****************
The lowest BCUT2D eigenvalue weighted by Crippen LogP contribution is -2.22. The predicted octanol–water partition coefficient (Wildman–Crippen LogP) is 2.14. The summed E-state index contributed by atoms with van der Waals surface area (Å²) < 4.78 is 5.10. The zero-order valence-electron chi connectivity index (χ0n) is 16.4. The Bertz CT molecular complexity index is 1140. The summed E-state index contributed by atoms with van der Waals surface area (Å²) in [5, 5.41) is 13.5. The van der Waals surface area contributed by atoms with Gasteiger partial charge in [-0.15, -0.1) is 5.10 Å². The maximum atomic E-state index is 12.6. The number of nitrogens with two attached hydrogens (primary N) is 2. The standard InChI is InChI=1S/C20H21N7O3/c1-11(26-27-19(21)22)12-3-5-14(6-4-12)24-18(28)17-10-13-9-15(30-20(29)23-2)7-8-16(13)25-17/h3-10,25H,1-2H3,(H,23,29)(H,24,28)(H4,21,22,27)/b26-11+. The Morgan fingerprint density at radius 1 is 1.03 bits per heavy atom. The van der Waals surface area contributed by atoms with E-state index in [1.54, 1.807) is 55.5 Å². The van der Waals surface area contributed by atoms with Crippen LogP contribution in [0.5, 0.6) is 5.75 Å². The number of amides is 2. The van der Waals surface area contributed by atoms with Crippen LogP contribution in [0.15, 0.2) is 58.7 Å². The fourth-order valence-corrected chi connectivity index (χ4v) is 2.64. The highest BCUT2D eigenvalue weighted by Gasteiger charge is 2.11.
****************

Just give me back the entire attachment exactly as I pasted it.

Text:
The lowest BCUT2D eigenvalue weighted by Crippen LogP contribution is -2.22. The predicted octanol–water partition coefficient (Wildman–Crippen LogP) is 2.14. The summed E-state index contributed by atoms with van der Waals surface area (Å²) < 4.78 is 5.10. The zero-order valence-electron chi connectivity index (χ0n) is 16.4. The Bertz CT molecular complexity index is 1140. The summed E-state index contributed by atoms with van der Waals surface area (Å²) in [5, 5.41) is 13.5. The van der Waals surface area contributed by atoms with Gasteiger partial charge in [-0.15, -0.1) is 5.10 Å². The maximum atomic E-state index is 12.6. The number of nitrogens with two attached hydrogens (primary N) is 2. The standard InChI is InChI=1S/C20H21N7O3/c1-11(26-27-19(21)22)12-3-5-14(6-4-12)24-18(28)17-10-13-9-15(30-20(29)23-2)7-8-16(13)25-17/h3-10,25H,1-2H3,(H,23,29)(H,24,28)(H4,21,22,27)/b26-11+. The Morgan fingerprint density at radius 1 is 1.03 bits per heavy atom. The van der Waals surface area contributed by atoms with E-state index in [1.54, 1.807) is 55.5 Å². The van der Waals surface area contributed by atoms with Crippen LogP contribution in [0.5, 0.6) is 5.75 Å². The number of amides is 2. The van der Waals surface area contributed by atoms with Crippen LogP contribution in [0.15, 0.2) is 58.7 Å². The fourth-order valence-corrected chi connectivity index (χ4v) is 2.64. The highest BCUT2D eigenvalue weighted by Gasteiger charge is 2.11.